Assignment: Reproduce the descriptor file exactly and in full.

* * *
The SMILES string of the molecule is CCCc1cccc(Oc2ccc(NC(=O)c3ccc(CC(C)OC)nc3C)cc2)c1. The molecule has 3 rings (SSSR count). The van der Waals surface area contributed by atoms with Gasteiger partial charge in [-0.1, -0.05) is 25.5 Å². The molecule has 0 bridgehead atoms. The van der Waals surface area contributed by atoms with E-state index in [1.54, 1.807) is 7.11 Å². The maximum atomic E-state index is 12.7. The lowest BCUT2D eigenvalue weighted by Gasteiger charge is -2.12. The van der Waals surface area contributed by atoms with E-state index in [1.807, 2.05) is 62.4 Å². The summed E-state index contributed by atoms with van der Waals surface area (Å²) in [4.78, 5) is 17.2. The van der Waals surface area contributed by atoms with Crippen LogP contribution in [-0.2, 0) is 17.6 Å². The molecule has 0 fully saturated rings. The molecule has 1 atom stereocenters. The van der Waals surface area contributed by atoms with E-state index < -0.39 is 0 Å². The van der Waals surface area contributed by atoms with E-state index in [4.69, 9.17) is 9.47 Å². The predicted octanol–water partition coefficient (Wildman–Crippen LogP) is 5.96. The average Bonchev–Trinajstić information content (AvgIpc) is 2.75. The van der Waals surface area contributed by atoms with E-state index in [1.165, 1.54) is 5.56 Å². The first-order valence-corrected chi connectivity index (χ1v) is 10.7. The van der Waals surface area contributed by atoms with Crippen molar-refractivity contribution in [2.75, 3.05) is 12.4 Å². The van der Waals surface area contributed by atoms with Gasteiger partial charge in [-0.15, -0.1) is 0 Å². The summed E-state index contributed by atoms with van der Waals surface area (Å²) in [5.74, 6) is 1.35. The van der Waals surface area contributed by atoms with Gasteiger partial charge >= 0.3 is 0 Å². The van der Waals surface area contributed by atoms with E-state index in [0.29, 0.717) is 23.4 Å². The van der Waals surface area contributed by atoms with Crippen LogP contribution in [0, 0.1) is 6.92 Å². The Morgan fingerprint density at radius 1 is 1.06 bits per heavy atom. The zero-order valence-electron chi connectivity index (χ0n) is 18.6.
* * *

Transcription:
The SMILES string of the molecule is CCCc1cccc(Oc2ccc(NC(=O)c3ccc(CC(C)OC)nc3C)cc2)c1. The molecule has 3 rings (SSSR count). The van der Waals surface area contributed by atoms with Gasteiger partial charge in [-0.1, -0.05) is 25.5 Å². The molecule has 0 bridgehead atoms. The van der Waals surface area contributed by atoms with E-state index in [1.54, 1.807) is 7.11 Å². The maximum atomic E-state index is 12.7. The lowest BCUT2D eigenvalue weighted by Gasteiger charge is -2.12. The van der Waals surface area contributed by atoms with E-state index in [1.807, 2.05) is 62.4 Å². The summed E-state index contributed by atoms with van der Waals surface area (Å²) in [4.78, 5) is 17.2. The van der Waals surface area contributed by atoms with Crippen LogP contribution in [-0.2, 0) is 17.6 Å². The molecule has 0 fully saturated rings. The molecule has 1 atom stereocenters. The van der Waals surface area contributed by atoms with E-state index < -0.39 is 0 Å². The van der Waals surface area contributed by atoms with E-state index in [4.69, 9.17) is 9.47 Å². The predicted octanol–water partition coefficient (Wildman–Crippen LogP) is 5.96. The average Bonchev–Trinajstić information content (AvgIpc) is 2.75. The van der Waals surface area contributed by atoms with E-state index in [1.165, 1.54) is 5.56 Å². The first-order valence-corrected chi connectivity index (χ1v) is 10.7. The van der Waals surface area contributed by atoms with Crippen molar-refractivity contribution in [2.75, 3.05) is 12.4 Å². The van der Waals surface area contributed by atoms with Gasteiger partial charge in [-0.15, -0.1) is 0 Å². The summed E-state index contributed by atoms with van der Waals surface area (Å²) in [5.74, 6) is 1.35. The van der Waals surface area contributed by atoms with Gasteiger partial charge >= 0.3 is 0 Å². The van der Waals surface area contributed by atoms with E-state index in [0.29, 0.717) is 23.4 Å². The van der Waals surface area contributed by atoms with Crippen LogP contribution in [0, 0.1) is 6.92 Å². The Morgan fingerprint density at radius 1 is 1.06 bits per heavy atom. The zero-order valence-electron chi connectivity index (χ0n) is 18.6.